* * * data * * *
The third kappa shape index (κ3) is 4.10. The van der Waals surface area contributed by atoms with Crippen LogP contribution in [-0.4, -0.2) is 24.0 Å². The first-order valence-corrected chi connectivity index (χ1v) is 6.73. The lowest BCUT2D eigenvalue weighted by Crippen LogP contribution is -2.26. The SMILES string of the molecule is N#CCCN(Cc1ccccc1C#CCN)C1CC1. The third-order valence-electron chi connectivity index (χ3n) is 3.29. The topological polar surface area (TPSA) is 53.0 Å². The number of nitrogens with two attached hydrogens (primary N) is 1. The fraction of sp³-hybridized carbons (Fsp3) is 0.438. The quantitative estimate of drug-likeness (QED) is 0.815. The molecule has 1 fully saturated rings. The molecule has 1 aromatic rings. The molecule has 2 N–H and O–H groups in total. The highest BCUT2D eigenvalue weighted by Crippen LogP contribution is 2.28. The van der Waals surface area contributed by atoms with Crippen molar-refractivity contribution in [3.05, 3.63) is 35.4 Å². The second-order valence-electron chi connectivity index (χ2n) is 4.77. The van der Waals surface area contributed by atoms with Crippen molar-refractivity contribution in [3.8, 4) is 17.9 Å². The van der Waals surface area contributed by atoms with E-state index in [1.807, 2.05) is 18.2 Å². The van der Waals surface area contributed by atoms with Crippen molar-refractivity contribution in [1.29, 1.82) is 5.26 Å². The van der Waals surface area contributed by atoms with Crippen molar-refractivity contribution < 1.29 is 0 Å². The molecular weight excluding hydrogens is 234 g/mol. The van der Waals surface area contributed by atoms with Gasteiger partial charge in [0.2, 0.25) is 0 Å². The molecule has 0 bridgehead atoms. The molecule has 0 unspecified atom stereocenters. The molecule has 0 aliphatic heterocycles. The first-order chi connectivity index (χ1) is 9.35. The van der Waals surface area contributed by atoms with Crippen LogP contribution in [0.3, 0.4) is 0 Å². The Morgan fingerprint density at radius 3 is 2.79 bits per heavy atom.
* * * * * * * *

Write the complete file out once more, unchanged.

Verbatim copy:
The third kappa shape index (κ3) is 4.10. The van der Waals surface area contributed by atoms with Crippen LogP contribution in [-0.4, -0.2) is 24.0 Å². The first-order valence-corrected chi connectivity index (χ1v) is 6.73. The lowest BCUT2D eigenvalue weighted by Crippen LogP contribution is -2.26. The SMILES string of the molecule is N#CCCN(Cc1ccccc1C#CCN)C1CC1. The third-order valence-electron chi connectivity index (χ3n) is 3.29. The topological polar surface area (TPSA) is 53.0 Å². The number of nitrogens with two attached hydrogens (primary N) is 1. The fraction of sp³-hybridized carbons (Fsp3) is 0.438. The quantitative estimate of drug-likeness (QED) is 0.815. The molecule has 1 fully saturated rings. The molecule has 1 aromatic rings. The molecule has 2 N–H and O–H groups in total. The highest BCUT2D eigenvalue weighted by Crippen LogP contribution is 2.28. The van der Waals surface area contributed by atoms with Crippen molar-refractivity contribution in [3.05, 3.63) is 35.4 Å². The second-order valence-electron chi connectivity index (χ2n) is 4.77. The van der Waals surface area contributed by atoms with Crippen molar-refractivity contribution in [3.8, 4) is 17.9 Å². The van der Waals surface area contributed by atoms with E-state index in [1.807, 2.05) is 18.2 Å². The van der Waals surface area contributed by atoms with Crippen molar-refractivity contribution in [1.29, 1.82) is 5.26 Å². The van der Waals surface area contributed by atoms with Crippen molar-refractivity contribution < 1.29 is 0 Å². The molecular weight excluding hydrogens is 234 g/mol. The van der Waals surface area contributed by atoms with Gasteiger partial charge in [0.2, 0.25) is 0 Å². The molecule has 0 bridgehead atoms. The molecule has 0 unspecified atom stereocenters. The molecule has 0 aliphatic heterocycles. The first-order chi connectivity index (χ1) is 9.35. The van der Waals surface area contributed by atoms with Crippen LogP contribution in [0.3, 0.4) is 0 Å². The Morgan fingerprint density at radius 3 is 2.79 bits per heavy atom.